Like Buddhism, Spiral Dynamics sees a certain inevitability in reality. Buddhism theorizes that reality is always the same in essence, with man ascending beyond himself into timeless nirvana.  Spiral Dynamics sees reality as evolving, and mankind’s social reality evolving as well, inevitably upward to greater consciousness and mindfulness of ‘the whole.’ Both these theories see reality as indifferent to humans and their fate. Everything will eventually turn out as it will regardless of what mankind does.
It should be obvious that both these theories are radically different than Christianity’s. In Christian belief, mankind is deeply involved in what happens to reality and are the co-creators of the future with Jesus, according to God’s eternal purpose. Christian belief is a basis for action. It says that we are responsible for transforming the world, while Buddhism and Spiral Dynamics are much less emphatic, theorizing that it doesn’t actually make any difference in the long run. “Some people seem to believe in an automatic and impersonal progress in the nature of things. But it is clear that no political activity can be encouraged by saying that progress is natural and inevitable; that is not a reason for being active, but rather a reason for being lazy.” 
Chesterton describes the Christian belief this way. “I had always believed that the world involved magic; now I thought that perhaps it involved a magician.”  Scientists and Psychologists like Graves don’t believe that there is any magic in the world. Everything is explained by the actions of energy and matter evolving to more and more complexity, even the increase in human consciousness in Spiral Dynamics. There is no magic and no need for a magician. The last days are just like any other period of galactic history except that consciousness has evolved to the point that it knows there is something going on. Thousands of years ago, primitive man realized that he had consciousness, so gods were invented (so the scientists and Psychologists theorize). Now scientific man believes that natural forces like evolution can explain everything they observe.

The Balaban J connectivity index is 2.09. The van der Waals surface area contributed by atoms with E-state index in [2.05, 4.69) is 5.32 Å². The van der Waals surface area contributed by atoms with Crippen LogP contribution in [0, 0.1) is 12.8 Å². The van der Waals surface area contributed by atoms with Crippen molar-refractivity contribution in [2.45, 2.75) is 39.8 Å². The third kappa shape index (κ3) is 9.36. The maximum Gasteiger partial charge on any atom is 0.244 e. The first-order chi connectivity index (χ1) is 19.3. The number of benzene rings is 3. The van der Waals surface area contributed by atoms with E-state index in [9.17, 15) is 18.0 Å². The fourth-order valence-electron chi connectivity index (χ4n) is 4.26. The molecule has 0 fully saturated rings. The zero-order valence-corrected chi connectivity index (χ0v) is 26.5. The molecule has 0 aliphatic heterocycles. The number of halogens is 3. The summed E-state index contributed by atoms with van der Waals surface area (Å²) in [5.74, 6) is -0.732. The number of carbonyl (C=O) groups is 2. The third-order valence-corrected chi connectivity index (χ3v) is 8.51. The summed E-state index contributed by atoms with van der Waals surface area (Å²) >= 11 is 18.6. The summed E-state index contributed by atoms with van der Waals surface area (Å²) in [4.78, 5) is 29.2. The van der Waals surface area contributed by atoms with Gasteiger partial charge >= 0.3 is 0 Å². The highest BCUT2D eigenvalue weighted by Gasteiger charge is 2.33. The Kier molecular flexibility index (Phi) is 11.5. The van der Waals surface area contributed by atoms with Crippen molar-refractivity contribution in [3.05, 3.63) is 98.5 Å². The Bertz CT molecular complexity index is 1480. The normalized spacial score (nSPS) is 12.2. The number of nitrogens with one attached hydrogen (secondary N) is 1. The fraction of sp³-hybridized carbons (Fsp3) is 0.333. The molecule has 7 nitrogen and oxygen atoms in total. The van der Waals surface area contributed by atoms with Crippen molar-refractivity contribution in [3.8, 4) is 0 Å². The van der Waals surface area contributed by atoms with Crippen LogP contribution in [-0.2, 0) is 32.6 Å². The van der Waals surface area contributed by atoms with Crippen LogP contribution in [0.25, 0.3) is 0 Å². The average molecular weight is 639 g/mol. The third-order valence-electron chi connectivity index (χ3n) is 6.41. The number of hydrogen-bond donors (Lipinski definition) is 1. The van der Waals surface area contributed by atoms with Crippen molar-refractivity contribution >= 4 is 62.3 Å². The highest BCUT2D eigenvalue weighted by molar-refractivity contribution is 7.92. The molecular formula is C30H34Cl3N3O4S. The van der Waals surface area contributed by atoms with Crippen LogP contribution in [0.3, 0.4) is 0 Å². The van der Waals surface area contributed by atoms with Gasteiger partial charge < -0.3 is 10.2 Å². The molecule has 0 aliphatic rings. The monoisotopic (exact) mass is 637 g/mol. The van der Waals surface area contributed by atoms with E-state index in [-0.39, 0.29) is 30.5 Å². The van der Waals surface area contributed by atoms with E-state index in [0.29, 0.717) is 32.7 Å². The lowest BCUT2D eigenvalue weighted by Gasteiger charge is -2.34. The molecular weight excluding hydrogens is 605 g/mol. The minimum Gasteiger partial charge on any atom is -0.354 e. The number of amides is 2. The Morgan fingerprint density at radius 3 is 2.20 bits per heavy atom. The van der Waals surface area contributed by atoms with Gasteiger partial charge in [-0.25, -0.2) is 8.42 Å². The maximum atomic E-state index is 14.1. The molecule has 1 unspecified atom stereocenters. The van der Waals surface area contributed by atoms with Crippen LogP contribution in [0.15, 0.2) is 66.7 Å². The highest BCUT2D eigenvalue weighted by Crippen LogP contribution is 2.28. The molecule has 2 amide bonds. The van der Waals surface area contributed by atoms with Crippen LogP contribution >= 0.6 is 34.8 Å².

Contrast that with the Christian explanation. Two thousand years ago, God (the magician) changed the rules of the space-time continuum. After a long period of preparation, God entered His creation as a man like us. His name is Jesus. Exactly what his purpose was in doing this is evident in his life, his teaching, and his death and resurrection. Now, in the last days, time itself is unwinding on a different scale. Scientists may theorize that the universe will take another fourteen billion years to stop expanding and contract back to the original state of nothingness. Christians believe that we are in the last days, when God is acting to bring all created things back to himself in a new glorious state. In terms of ordinary time, we have no idea when that will finally happen but we believe that it is ongoing right now. Our role, and our privilege, is to use our freedom to participate in God’s great adventure and plan.
But there is an even more powerful way of saying what living in the last days means. Before Jesus, mankind was in a cocoon, of religious separation from God. Even Israel was afraid to approach God, or even say his name. Then God acted, and changed everything. Man’s cocoon was cracked by Jesus’ love, and a new man began to emerge into history. Jesus freed men to float like butterflies, to escape the limits of myth and religious impotency into intimacy, even sonship with God. And we know that this reality is the deepest truth of God. “God has done great things, meeting our deepest hungers. All is God’s doing. We walk in the flow of divine creativity, even when we think it is all our doing. God’s promise is received and fulfilled in the slowness of our daily learning . . . faith, born of love and giving birth to love, is the God-intended crown of our long journey toward a fullness for here and hereafter.”  That is a magnificent hymn composed by one Christian, celebrating what it means to live in the last days. What is our response?
 The Buddha, a great and wise man, sat under a Lotus tree and developed his theory. Unlike what Christians believe, Buddhists don’t claim that the Buddha’s vision was revealed by the source of all truth, God. Of course The Buddha may have been influenced by God but he doesn’t attribute his wisdom to any higher being.
 Chesterton, Orthodoxy, p. 100
 Chesterton, Ibid., p. 55
 Michael Paul Gallagher, Faith Maps, Paulist Press, New York, 2010, p. 77